A risk factor is anything that increases a person’s chance of getting a certain condition or disease.
In adults, lifestyle and environmental factors (such as smoking or exposure to certain chemicals) can be significant risk factors for developing certain types of cancer. Researchers know about some risk factors that increase the chance of developing cancer in children. But, for most children with cancer, the underlying cause is unknown.
What we do know is that if a child develops cancer, it’s not because of something they, or their parents did to cause it. No one is to blame if a child develops cancer.
Even if your child has a risk factor, it does not mean they will develop cancer. Many children with a risk factor will never develop cancer, while others with cancer may have had no known risk factors. Even if a child with a risk factor develops cancer, it is usually hard to know how much that risk factor contributed to the cancer.
Researchers don’t completely understand what causes leukaemia. But there are some things linked to a higher chance of developing the condition.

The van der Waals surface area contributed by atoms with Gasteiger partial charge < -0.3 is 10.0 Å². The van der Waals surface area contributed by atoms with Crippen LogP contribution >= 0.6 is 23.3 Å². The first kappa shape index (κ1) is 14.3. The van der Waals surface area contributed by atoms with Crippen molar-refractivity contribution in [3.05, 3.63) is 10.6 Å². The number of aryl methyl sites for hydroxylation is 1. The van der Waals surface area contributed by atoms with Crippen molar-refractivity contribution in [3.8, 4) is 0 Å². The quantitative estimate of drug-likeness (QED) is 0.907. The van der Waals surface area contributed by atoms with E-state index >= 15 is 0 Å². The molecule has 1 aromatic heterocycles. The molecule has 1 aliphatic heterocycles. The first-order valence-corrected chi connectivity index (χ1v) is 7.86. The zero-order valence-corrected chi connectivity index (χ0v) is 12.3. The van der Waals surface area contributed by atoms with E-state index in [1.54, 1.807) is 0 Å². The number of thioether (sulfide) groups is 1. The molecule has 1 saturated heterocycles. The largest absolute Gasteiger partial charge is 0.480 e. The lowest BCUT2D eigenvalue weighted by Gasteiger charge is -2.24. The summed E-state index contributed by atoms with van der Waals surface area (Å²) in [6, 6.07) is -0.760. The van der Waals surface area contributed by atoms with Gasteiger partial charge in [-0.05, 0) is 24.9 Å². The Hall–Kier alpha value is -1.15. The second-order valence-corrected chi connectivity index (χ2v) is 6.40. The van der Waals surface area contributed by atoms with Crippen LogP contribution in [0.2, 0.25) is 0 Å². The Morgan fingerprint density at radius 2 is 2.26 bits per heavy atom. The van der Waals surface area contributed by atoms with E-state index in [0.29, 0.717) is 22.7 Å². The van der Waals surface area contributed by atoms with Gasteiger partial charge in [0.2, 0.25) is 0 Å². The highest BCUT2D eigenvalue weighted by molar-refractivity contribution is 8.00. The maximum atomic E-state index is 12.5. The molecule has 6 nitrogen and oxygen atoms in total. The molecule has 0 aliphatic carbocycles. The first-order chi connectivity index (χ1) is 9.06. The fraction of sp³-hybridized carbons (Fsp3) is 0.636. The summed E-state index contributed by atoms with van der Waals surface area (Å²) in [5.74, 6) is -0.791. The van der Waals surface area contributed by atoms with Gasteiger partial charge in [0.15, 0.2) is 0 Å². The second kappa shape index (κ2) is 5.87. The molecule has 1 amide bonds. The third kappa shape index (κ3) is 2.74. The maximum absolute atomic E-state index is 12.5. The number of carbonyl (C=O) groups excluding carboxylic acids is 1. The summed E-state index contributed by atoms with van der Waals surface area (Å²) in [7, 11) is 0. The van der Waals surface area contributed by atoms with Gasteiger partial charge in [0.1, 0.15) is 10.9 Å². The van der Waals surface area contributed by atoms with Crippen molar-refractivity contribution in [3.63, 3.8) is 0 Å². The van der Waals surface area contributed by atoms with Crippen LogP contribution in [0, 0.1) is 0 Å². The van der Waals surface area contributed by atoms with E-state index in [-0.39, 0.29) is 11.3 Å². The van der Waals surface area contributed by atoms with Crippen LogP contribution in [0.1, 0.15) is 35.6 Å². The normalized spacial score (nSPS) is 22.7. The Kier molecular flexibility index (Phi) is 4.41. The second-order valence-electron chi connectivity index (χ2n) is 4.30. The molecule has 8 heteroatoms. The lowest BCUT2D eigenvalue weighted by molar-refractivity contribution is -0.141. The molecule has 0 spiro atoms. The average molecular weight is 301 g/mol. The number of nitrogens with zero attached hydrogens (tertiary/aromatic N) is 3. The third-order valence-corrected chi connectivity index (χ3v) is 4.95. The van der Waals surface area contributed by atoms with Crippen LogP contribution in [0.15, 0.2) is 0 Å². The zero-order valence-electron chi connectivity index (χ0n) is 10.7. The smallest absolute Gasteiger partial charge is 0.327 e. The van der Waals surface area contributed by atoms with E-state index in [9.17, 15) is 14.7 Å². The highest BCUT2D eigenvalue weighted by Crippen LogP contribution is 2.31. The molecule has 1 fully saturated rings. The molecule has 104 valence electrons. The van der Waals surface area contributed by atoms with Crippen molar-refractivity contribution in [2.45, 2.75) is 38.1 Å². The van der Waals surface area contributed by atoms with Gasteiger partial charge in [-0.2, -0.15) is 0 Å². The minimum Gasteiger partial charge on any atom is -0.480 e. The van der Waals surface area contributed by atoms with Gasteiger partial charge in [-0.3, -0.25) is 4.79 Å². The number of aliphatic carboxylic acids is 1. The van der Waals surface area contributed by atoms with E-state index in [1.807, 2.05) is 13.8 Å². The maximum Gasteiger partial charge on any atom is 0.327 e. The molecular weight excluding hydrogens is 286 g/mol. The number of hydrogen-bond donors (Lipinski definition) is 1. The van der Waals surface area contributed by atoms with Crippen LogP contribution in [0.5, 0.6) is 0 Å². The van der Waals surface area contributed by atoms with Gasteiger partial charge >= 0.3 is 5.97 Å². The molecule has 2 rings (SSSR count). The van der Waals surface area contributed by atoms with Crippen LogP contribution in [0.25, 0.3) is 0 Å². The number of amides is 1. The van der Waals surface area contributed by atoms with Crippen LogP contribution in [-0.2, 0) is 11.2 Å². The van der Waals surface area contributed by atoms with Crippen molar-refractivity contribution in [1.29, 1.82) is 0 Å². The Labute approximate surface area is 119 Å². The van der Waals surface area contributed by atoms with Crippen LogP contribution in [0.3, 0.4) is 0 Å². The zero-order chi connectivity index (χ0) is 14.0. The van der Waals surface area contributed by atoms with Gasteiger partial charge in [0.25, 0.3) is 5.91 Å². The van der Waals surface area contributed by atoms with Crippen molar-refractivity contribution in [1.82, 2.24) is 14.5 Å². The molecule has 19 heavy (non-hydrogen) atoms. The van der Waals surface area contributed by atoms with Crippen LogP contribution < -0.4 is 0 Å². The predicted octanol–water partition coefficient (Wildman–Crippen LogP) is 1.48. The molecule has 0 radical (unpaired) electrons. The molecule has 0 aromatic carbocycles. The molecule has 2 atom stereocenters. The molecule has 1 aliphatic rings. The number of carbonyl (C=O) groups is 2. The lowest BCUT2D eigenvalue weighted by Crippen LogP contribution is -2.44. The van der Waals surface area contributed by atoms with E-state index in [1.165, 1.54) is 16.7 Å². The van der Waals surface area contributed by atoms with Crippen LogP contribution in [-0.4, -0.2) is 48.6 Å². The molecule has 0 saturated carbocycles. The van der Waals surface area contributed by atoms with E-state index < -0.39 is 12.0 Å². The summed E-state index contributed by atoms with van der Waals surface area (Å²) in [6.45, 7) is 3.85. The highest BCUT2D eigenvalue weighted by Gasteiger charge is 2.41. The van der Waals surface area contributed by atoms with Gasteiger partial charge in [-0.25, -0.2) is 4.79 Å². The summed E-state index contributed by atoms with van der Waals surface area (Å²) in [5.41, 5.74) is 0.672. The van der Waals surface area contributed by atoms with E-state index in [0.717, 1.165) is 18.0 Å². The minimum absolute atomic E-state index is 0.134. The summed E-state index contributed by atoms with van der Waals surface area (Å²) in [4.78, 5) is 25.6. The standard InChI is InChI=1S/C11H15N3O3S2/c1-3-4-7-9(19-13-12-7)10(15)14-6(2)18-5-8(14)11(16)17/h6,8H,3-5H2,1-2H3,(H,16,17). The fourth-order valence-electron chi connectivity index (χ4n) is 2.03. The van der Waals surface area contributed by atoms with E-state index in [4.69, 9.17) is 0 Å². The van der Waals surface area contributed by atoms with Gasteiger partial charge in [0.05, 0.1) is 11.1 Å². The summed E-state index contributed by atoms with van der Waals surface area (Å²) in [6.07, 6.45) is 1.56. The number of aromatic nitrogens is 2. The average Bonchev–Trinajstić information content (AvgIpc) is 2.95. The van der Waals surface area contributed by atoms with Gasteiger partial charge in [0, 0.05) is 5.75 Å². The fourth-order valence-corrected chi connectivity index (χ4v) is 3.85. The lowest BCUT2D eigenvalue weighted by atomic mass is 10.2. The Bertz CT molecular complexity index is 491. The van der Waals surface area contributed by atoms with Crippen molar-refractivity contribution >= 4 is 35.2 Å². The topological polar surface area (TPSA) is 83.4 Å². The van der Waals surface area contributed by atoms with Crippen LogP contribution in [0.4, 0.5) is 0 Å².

Children who have a brother or sister with leukaemia have a slightly higher chance of developing leukaemia. This is especially true if a child has a twin.
Some changes in a child’s chromosomes or genes can lead to leukaemia. Certain genetic conditions can also increase a child’s risk of developing leukaemia, including:
- Down syndrome
- Klinefelter syndrome
- Shwachman syndrome
- Bloom syndrome
- Li–Fraumeni syndrome
- Noonan syndrome
- Wiscott–Aldrich syndrome
- neurofibromatosis type
- Fanconi anaemia
If your child has one of these genetic conditions, they will need specific care. Your health care team will talk to you about which ongoing tests your child will need.
Cancers in children that are linked to genetic conditions may also affect the risk for other family members. You can ask your child’s treatment team if you or your family should get genetic counselling.
Exposure to radiation
High doses of radiation will increase a child’s risk of getting leukaemia. This includes children who were X-rayed before they were born.
Children who have previously had radiation therapy (radiotherapy) to treat cancer also have a higher chance of developing leukaemia.
Children who have been treated with chemotherapy have a higher risk of getting leukaemia.